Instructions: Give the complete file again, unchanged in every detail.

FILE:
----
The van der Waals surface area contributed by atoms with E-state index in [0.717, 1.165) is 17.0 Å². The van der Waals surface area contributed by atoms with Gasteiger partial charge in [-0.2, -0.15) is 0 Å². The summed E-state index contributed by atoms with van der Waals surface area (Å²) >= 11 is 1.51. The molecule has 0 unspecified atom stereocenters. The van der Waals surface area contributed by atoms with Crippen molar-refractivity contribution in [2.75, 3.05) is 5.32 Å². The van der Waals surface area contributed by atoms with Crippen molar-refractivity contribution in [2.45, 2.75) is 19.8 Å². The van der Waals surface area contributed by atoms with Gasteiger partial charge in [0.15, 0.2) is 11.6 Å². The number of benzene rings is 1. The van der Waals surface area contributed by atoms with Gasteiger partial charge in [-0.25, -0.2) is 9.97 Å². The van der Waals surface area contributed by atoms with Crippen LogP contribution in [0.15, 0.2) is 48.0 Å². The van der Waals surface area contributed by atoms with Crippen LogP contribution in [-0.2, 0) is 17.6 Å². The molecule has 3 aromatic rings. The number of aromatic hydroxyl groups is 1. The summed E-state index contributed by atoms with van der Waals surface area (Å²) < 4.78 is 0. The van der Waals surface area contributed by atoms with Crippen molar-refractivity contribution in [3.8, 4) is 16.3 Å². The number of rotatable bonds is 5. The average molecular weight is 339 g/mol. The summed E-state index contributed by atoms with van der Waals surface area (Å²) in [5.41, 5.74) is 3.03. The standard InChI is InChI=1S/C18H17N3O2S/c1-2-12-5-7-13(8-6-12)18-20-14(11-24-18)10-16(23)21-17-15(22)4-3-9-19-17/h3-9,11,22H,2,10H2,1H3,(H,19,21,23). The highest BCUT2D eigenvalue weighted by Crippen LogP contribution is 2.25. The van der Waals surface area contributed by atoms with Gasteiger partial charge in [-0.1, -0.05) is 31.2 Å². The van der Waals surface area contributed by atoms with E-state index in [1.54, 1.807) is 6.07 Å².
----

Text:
The van der Waals surface area contributed by atoms with E-state index in [0.717, 1.165) is 17.0 Å². The van der Waals surface area contributed by atoms with Gasteiger partial charge in [-0.2, -0.15) is 0 Å². The summed E-state index contributed by atoms with van der Waals surface area (Å²) >= 11 is 1.51. The molecule has 0 unspecified atom stereocenters. The van der Waals surface area contributed by atoms with Crippen molar-refractivity contribution in [2.75, 3.05) is 5.32 Å². The van der Waals surface area contributed by atoms with Crippen molar-refractivity contribution in [2.45, 2.75) is 19.8 Å². The van der Waals surface area contributed by atoms with Gasteiger partial charge in [0.15, 0.2) is 11.6 Å². The number of benzene rings is 1. The van der Waals surface area contributed by atoms with Gasteiger partial charge in [-0.25, -0.2) is 9.97 Å². The van der Waals surface area contributed by atoms with Crippen LogP contribution in [0.15, 0.2) is 48.0 Å². The van der Waals surface area contributed by atoms with Crippen LogP contribution in [-0.2, 0) is 17.6 Å². The molecule has 3 aromatic rings. The number of aromatic hydroxyl groups is 1. The summed E-state index contributed by atoms with van der Waals surface area (Å²) < 4.78 is 0. The van der Waals surface area contributed by atoms with Crippen molar-refractivity contribution in [3.8, 4) is 16.3 Å². The number of rotatable bonds is 5. The average molecular weight is 339 g/mol. The summed E-state index contributed by atoms with van der Waals surface area (Å²) in [5.41, 5.74) is 3.03. The standard InChI is InChI=1S/C18H17N3O2S/c1-2-12-5-7-13(8-6-12)18-20-14(11-24-18)10-16(23)21-17-15(22)4-3-9-19-17/h3-9,11,22H,2,10H2,1H3,(H,19,21,23). The highest BCUT2D eigenvalue weighted by Crippen LogP contribution is 2.25. The van der Waals surface area contributed by atoms with Gasteiger partial charge in [-0.1, -0.05) is 31.2 Å². The van der Waals surface area contributed by atoms with E-state index in [1.54, 1.807) is 6.07 Å².